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October 16, 2013
Stucco: Lath

Scott Greer removes trimwood from the exterior of our mountain home

We are going to have our mountain home stuccoed. All of the wood finish, the trim, the stain, the paint… it will all be covered in stucco. We hope this will be a permanent solution to our ongoing invasions by mice and woodpeckers. We have hired Greer Stucco, a local company, to do the work. Scott Greer estimates that the entire job will take about nine weeks. The individual steps are:

  1. Lath
  2. Scratch coat
  3. Brown coat
  4. Final coat

In between each step, the house needs to sit for several days for the work to settle or “cure.” That – plus the fact that Greer has several different jobs scheduled simultaneously – is why the project will take so long. Gail plans to be up on site at the house for as much of the work as possible. Russell’s work schedule doesn’t permit this, so we will not be seeing each other much over the next couple of months.

Gail drove up on Sunday afternoon, October 6, for a week’s stay. She cleaned up inside and outside in preparation for the workers’ arrival on Monday. She also cleaned up after the mice, who still seem to be coming in and out of the house. From the noises and droppings, she thinks there is a nest under (or in) the upstairs sofa.

As part of the stucco prep work, Gail raised the shutter in front of the broken window pane. She covered the glass with contact paper to keep it held together. She is currently investigating the cost to replace it.

The workers arrived bright and early Monday morning a little after 7:30 am. In addition to Scott (and his dog Nelly), the crew includes Scott’s son Wesley, Randy, Cole and Chad. The men are young and very professional. They work fast and obviously know their stuff. They take regular breaks together, and Gail is amused to see them set up their chairs at various different vista points to take in the view.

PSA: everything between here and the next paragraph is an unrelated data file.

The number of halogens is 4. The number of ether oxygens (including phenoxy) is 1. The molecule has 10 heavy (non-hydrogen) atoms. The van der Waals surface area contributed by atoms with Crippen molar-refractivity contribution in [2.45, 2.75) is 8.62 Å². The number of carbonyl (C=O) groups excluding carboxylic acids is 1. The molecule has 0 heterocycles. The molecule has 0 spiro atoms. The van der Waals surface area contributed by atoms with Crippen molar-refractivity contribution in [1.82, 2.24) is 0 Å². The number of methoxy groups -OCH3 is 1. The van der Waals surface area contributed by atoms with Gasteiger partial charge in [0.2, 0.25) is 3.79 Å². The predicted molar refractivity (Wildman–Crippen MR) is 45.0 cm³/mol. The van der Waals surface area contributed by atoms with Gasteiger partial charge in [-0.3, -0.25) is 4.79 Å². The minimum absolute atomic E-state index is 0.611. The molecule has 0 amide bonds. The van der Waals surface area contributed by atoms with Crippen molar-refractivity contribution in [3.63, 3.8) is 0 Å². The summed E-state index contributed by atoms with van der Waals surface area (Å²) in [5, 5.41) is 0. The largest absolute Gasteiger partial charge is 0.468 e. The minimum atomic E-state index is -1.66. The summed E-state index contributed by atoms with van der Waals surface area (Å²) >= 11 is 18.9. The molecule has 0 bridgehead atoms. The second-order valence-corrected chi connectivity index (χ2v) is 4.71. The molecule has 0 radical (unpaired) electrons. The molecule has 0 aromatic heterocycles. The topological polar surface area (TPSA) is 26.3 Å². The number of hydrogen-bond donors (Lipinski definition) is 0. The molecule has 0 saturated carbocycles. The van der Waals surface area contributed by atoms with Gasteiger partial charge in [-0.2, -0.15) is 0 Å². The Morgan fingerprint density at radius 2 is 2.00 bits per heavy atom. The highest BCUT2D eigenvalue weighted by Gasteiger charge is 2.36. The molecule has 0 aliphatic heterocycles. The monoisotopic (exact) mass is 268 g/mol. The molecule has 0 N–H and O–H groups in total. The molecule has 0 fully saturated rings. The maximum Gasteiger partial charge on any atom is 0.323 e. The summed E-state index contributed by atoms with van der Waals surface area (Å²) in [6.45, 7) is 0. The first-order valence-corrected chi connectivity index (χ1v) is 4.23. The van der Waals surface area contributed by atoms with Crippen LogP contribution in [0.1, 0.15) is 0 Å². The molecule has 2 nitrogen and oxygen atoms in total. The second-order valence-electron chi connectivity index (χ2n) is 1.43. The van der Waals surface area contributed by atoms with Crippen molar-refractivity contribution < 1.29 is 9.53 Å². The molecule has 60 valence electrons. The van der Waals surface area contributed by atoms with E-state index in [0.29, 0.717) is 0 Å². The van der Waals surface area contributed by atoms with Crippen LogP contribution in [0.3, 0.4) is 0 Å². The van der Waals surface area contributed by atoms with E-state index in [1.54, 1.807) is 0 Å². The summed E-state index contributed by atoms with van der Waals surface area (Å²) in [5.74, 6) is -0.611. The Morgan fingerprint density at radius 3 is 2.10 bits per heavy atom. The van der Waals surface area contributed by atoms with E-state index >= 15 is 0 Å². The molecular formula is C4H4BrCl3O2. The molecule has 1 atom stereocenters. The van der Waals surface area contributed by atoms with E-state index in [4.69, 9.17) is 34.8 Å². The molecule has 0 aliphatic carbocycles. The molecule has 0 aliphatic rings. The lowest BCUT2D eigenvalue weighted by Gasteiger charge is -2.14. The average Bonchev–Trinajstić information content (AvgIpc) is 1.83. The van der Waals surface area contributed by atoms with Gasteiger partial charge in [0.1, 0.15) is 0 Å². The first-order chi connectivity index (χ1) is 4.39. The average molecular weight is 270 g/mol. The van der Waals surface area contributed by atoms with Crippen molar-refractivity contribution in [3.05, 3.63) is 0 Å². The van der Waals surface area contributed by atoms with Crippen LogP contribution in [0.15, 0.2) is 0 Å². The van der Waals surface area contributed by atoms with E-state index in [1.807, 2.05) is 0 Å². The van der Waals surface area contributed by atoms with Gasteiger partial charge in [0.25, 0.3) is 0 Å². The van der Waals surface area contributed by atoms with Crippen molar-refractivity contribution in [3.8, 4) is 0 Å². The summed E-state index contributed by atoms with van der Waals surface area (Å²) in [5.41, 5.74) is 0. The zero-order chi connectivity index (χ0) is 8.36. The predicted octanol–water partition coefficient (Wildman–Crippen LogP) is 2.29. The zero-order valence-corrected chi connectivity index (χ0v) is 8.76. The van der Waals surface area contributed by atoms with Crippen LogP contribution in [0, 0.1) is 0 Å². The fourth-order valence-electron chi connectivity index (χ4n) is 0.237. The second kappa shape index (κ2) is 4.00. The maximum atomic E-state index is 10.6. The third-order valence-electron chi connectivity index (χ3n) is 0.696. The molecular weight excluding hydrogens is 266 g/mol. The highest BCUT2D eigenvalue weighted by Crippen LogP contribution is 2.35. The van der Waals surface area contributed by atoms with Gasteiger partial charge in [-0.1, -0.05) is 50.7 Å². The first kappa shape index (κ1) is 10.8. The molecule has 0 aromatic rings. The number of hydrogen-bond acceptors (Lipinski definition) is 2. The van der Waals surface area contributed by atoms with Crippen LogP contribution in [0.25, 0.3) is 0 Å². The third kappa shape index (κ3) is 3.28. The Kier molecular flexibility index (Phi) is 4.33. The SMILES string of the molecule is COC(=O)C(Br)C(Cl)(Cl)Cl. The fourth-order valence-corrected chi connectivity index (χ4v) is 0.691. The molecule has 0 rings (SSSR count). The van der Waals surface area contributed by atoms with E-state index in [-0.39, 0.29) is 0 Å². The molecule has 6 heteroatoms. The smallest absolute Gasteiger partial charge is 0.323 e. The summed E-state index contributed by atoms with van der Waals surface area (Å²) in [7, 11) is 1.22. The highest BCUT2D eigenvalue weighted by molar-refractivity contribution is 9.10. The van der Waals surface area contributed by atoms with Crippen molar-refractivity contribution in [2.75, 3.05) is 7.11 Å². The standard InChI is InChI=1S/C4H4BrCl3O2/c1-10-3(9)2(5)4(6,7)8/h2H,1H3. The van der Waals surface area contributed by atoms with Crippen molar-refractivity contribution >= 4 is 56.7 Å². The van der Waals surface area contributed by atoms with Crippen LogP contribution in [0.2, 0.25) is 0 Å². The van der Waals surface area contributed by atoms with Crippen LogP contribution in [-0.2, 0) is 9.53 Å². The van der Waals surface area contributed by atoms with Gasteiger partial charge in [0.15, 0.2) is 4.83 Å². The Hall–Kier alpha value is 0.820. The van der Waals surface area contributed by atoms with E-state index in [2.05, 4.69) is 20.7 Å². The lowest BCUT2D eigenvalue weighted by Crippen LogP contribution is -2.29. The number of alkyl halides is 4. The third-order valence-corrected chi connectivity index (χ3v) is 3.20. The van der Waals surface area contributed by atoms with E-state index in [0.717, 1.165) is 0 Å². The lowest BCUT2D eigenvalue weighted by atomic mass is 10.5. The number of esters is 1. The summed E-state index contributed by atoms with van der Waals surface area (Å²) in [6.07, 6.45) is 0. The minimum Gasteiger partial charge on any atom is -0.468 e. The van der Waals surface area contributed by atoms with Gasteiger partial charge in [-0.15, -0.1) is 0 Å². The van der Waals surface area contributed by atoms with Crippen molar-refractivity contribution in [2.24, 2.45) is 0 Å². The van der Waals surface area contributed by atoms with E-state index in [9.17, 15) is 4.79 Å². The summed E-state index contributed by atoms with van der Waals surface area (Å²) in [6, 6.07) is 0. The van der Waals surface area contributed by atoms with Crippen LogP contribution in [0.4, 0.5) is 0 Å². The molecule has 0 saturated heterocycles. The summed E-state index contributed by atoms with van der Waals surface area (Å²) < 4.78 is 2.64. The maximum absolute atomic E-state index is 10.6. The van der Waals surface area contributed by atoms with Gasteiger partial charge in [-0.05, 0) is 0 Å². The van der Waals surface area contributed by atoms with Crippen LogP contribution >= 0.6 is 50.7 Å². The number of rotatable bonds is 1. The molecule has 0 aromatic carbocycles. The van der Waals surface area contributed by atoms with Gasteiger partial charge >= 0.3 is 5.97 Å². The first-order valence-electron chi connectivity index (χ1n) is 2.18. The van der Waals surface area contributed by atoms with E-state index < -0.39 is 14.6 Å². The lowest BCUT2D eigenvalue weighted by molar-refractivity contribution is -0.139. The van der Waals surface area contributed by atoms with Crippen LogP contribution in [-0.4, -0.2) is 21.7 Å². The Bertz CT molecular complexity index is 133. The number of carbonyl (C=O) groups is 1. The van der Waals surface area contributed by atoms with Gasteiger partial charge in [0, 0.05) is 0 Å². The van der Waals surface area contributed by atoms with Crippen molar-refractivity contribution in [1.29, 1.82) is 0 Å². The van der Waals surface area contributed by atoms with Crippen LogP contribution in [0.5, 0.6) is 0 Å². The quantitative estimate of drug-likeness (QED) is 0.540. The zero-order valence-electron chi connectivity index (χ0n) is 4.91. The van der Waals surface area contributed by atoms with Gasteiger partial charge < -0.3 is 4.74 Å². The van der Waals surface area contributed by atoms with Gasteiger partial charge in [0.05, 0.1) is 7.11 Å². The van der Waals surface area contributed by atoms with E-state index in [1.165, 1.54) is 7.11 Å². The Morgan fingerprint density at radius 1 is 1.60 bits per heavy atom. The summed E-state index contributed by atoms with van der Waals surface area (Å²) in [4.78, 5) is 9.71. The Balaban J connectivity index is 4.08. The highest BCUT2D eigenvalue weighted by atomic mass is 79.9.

The first step in the stucco process is “lath.” This is named for the old process, where long laths or slats of thin wood were put up all over the walls to give the stucco something to anchor to. Nowadays chicken wire normally replaces the wooden slats, but the process is still referred to as “lath.”

K-LATH combines the vapor barrier and chicken wire in a single roll

The first thing the crew did was surround the house with scaffolding. This was followed by several days of ripping the wooden trim off of all the exterior walls. Gail would listen in amusement at the constant cries of “You’ve got to be kidding!” followed by dozens of acorns being pulled from the wall gaps.

Scaffolding has been erected all around the house.

Removing the trimwood released lots and lots of acorns

Once the walls were made bare, the crew put up the chicken-wire lath. The stuff comes in very convenient packages that combine the vapor barrier with the chicken wire in rolls. The crews also re-set two of our exterior sliding-glass doors to make them more plumb.

The crew lathed neatly behind the water tank and around the electrical box

All external electrical boxes, switches and vents have to be re-set so they will protude out past the eventual stucco

The lath extendes all the way to the edges of the windows and shutters, thanks to L-shaped metal flashing

A soffet on the underside of the second-story cantilever. Scott had only intended to lath the soffet above the front door. However, the crew went ahead and lathed all five soffets, so Scott is giving us this extra work for no charge!

Overall, Gail’s week was a noisy, continuous din of hammer pounding and crowbar prying. With our all-glass octagon house, she felt as if she was in a fish bowl, with men and scaffolding on all sides. The crew stopped work at 4:00 every day, after which Gail would walk around and pick up all of the various screws, nails and bits of metal that might cause a flat tire.

The crew at work. Gail felt as if she was in a glass fishbowl.

Gail’s nights were not much quieter. With the mice now trapped in the house, she would hear them dragging acorns around all night and trying to find exits. While sitting in bed reading, she actually saw a pair of them jump vertically 12 inches over a barrier she had put up. Needless to say, she did not get much sleep.

After a week of this, Gail drove back home on Saturday, October 12. The crew had one more day of lath work that they scheduled for the following Monday, but they would finish that without Gail’s presence.

Instead, Gail took a small break at home before drivng back up four days later, for another week of watching this amazing transformation of our mountain home.

Our mountain home, before and after lath


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